Norway’s highest court ruled on Wednesday that illegal alien Maria Amelie must be allowed to remain free until she’s eventually sent out of the country. Amelie, who was released from custody on Tuesday, said on national TV that Prime Minister Jens Stoltenberg now holds her life in his hands.
“It is in fact Jens Stoltenberg who has my life in his hands right now,” Amelie told Norwegian Broadcasting (NRK) on its national news show Dagsrevyen. She made the rounds of TV programs and sat for interviews for hours after she was set free from a detention center for rejected asylum seekers.
On Wednesday afternoon came the good news that she can remain free, albeit with a requirement that she check in with police on a daily basis, until immigration authorities arrange her deportation. The Norwegian Supreme Court (Høyesterett) upheld a lower court’s order for Amelie’s release, which police had appealed.
Now Amelie doesn’t have to return to the detention center and she remains hopeful the government will ultimately allow her to stay in Norway, where she arrived nearly nine years ago with parents who were fleeing the Caucasus when she was still a minor.
The family was denied asylum but stayed illegally. Amelie, a pseudonym she adopted because she said it sounded “more Norwegian,” managed to integrate well into Norwegian society, complete secondary school with high marks and even obtain a master’s degree before she last year went public with her status as an illegal alien. She wrote a book about the situation for undocumented workers and was named “Norwegian of the Year” by a local magazine.
Last week, however, after more than eight years in Norway, she was arrested by police and taken to the detention center where she was told she’d be sent back to Russia. Her arrest mobilized thousands of Norwegians all over the country to demand she be allowed to stay, amidst calls for reforms of strict Norwegian immigration laws.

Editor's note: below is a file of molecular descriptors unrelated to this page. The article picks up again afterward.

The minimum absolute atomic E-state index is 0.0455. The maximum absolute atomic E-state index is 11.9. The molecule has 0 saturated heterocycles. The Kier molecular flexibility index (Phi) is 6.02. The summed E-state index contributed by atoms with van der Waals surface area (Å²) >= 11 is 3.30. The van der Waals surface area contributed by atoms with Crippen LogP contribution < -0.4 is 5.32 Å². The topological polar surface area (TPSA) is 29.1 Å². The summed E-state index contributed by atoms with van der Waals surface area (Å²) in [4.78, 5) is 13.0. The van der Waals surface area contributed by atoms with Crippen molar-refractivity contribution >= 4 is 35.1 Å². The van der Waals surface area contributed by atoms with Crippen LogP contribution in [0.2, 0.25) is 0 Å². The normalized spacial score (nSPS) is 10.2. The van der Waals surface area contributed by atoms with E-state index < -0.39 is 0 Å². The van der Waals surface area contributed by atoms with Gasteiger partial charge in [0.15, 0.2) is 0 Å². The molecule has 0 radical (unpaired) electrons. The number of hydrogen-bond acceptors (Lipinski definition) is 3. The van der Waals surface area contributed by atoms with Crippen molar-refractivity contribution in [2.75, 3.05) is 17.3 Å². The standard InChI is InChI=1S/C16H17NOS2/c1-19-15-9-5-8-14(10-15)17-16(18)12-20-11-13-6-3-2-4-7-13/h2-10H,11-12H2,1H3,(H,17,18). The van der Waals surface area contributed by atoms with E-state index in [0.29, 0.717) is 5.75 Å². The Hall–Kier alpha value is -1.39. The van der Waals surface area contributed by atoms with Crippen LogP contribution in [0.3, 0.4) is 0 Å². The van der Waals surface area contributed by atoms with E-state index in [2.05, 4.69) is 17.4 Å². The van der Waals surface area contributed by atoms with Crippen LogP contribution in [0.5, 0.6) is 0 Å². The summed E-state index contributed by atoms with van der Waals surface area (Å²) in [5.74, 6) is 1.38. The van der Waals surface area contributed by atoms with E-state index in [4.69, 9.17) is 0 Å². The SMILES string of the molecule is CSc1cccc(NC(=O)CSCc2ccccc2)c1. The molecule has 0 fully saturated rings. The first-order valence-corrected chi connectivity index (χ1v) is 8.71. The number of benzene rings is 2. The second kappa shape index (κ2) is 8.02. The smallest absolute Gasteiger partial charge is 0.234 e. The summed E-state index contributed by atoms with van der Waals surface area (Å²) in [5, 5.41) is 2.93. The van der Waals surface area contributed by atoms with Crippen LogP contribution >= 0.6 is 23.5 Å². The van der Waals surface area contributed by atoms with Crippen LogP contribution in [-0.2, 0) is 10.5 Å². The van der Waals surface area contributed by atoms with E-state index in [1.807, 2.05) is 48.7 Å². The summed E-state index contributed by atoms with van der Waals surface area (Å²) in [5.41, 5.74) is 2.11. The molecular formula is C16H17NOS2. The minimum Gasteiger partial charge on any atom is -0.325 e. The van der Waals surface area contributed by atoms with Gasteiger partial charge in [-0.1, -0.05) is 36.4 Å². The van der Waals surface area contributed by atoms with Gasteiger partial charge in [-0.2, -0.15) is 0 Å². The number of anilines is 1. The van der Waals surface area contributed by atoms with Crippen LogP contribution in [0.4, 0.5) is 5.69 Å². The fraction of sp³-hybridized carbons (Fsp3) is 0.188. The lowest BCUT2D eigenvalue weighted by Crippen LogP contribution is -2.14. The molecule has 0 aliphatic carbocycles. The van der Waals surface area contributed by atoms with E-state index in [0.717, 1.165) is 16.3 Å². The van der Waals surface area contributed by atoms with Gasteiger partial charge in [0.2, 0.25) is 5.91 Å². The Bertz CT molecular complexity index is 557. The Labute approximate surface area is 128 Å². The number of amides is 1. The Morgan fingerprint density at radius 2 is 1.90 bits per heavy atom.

Even though members of Norway’s coalition government have been working furiously to reach a compromise over her fate, with the Socialist Left party arguing against her deportation, Stoltenberg held firm on Wednesday under harsh questioning in the Norwegian Parliament.
“Do you like being in the company of France’s Nicolas Sarkozy and Italy’s Silvio Berlusconi?” queried Trine Skei Grande of the Liberal Party (Venstre), referring to the French and Italian politicians who are far more conservative than Stoltenberg’s Labour Party.
“We must take the consequences of the policies we have,” Stoltenberg replied, calling them “humane, fair and consistent.” He added, though, that the policies “involve individual evaluation.” There has been criticism that Amelie’s case hasn’t been evaluated separately from her parents’, and that’s given rise to hopes she’ll ultimately avoid deportation given her own strong personal ties to Norway, where she has spent a third of her life.
Stoltenberg also noted that “we are always open to adjusting the rules.” The problem, according to Stoltenberg, is that Amelie has broken the law and it wouldn’t be fair for her to be allowed to stay when others in a similar situation are deported.
The most likely solution will be a deportation but without a formal expulsion, meaning that Amelie may be able to return to Norway relatively quickly. She has received several job offers already.